We had women read this news article and then indicate how much they would trust a straight woman or a gay man in various dating-related scenarios.
When women read the news article about the increased competition, their trust in gay men was amplified.
View the full list For years, friendships between straight women and gay men have been a subject of pop culture fascination.
Books, television shows and feature length films have all highlighted this unique relationship, noted for its closeness and depth.
About three years ago, I initially tested this theory in a series of experiments that have served as the foundation of my research program on gay-straight relationships.
In these experiments, straight female participants were shown fictitious Facebook profiles depicting either a straight woman, straight man or gay man.
As expected, the female subjects seemed to perceive the judgments coming from the gay man to be more sincere because they knew that he wouldn’t have any ulterior motives – whether that meant wooing the subject (which they might suspect of straight men) or competing for the same romantic partner (straight women).
For the final two studies, we wanted to figure out when women were most likely to befriend and place their trust in gay men.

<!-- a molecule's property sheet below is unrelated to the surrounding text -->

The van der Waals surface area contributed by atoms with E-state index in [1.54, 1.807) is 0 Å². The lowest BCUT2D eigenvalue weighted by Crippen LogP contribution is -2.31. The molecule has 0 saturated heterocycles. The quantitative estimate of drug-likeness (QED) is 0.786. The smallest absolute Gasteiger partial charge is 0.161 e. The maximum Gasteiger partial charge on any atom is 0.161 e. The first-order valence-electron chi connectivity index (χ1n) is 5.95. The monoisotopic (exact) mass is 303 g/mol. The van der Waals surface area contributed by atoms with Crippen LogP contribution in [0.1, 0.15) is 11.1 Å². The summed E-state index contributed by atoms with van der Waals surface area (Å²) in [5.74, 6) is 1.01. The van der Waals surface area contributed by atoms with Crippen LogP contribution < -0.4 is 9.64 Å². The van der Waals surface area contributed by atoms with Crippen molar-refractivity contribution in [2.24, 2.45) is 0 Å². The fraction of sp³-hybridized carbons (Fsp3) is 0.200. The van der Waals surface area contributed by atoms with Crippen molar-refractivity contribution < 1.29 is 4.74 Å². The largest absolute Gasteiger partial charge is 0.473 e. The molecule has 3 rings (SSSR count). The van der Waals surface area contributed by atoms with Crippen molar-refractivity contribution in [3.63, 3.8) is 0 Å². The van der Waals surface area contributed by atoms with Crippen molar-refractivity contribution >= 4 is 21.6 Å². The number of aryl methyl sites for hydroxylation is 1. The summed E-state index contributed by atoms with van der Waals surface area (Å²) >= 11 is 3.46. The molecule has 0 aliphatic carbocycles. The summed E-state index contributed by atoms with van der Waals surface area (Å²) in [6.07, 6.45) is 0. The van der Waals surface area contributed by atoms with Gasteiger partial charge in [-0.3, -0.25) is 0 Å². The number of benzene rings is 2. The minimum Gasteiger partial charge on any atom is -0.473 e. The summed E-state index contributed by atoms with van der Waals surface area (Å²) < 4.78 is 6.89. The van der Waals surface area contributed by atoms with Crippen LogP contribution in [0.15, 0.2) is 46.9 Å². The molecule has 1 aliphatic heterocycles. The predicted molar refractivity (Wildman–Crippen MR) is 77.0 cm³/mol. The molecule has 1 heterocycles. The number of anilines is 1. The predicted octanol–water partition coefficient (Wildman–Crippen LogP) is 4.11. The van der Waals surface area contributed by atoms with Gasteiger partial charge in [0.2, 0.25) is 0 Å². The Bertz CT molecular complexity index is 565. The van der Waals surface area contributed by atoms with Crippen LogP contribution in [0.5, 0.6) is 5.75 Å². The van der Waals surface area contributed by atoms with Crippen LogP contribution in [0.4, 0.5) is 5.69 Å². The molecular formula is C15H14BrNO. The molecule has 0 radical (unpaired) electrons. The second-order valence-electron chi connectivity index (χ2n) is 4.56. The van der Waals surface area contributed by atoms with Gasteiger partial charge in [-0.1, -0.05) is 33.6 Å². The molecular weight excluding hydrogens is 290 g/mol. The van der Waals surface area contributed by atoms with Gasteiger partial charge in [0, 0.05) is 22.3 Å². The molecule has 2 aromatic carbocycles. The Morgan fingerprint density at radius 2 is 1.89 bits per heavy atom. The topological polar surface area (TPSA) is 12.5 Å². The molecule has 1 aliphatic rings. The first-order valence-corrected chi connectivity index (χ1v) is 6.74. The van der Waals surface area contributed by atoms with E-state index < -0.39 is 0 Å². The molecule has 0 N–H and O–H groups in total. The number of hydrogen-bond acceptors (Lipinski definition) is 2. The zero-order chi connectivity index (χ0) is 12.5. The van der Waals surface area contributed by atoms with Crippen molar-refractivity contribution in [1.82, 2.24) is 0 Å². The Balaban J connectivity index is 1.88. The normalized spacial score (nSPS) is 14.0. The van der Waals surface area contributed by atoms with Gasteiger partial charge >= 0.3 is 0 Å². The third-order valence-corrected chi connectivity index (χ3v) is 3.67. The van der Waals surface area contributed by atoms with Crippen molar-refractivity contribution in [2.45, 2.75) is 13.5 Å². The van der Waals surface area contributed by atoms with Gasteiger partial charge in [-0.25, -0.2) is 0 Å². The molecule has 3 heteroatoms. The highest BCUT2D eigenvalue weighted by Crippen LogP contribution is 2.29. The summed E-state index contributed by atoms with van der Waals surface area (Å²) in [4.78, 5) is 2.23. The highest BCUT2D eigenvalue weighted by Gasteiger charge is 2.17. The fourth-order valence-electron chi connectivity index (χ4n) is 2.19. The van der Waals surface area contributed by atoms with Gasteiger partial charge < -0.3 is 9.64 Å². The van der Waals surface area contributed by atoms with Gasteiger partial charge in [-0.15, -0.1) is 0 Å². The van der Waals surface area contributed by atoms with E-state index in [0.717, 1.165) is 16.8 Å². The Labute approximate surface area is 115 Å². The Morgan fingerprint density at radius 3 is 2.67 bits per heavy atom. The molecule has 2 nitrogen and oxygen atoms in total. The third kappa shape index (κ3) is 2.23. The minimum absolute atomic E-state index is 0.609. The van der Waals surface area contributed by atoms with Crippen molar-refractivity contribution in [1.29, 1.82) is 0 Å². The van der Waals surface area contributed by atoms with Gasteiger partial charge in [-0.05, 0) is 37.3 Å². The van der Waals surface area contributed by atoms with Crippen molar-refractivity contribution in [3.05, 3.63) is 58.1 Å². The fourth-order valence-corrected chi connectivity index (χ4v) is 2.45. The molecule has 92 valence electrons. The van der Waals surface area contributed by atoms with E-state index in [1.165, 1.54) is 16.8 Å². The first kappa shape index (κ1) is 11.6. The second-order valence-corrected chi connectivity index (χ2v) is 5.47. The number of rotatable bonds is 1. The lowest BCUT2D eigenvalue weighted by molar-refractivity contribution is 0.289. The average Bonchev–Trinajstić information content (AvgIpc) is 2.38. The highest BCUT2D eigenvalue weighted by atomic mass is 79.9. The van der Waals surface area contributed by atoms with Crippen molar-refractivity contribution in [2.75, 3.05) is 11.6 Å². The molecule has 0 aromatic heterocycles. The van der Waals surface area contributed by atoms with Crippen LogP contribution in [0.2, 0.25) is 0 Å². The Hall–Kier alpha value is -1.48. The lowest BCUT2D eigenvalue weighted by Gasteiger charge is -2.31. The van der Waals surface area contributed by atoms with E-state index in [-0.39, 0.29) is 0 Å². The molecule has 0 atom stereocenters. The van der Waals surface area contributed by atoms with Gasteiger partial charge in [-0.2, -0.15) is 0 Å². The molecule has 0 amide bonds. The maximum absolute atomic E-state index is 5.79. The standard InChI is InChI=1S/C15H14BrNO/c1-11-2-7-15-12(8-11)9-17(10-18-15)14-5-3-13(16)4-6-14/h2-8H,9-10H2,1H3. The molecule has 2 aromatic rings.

I also recruited gay male participants, and had them complete the same task (with the gay men viewing Facebook profiles depicting a straight female, gay male or lesbian female).Eric Russell does not work for, consult, own shares in or receive funding from any company or organisation that would benefit from this article, and has disclosed no relevant affiliations beyond their academic appointment.The Conversation UK receives funding from Hefce, Hefcw, SAGE, SFC, RCUK, The Nuffield Foundation, The Ogden Trust, The Royal Society, The Wellcome Trust, Esmée Fairbairn Foundation and The Alliance for Useful Evidence, as well as sixty five university members.This time, however, I wanted to see if women would only trust gay men’s dating-related advice as opposed to other types of advice.It turns out straight women only trusted a gay man’s advice more than the same advice from, say, a straight man or another straight woman.To further examine why this might be the case, we had women imagine receiving information from either a straight woman, straight man, or a gay man about their physical appearance and the dateability of potential boyfriends.We then asked the women how sincere they felt the responses were.Specifically, I believe evolutionary psychology and human mating can help explain why relationships between straight women and gay men tend to flourish.At first glance, this explanation may seem quite counterintuitive.(After all, straight women and gay men don’t mate with one another.) However, this is precisely the reasoning behind my approach.Because gay men don’t mate with women – or compete with them for mates – women feel a certain level of comfort with gay men, and the process of forming a close friendship can occur relatively quickly.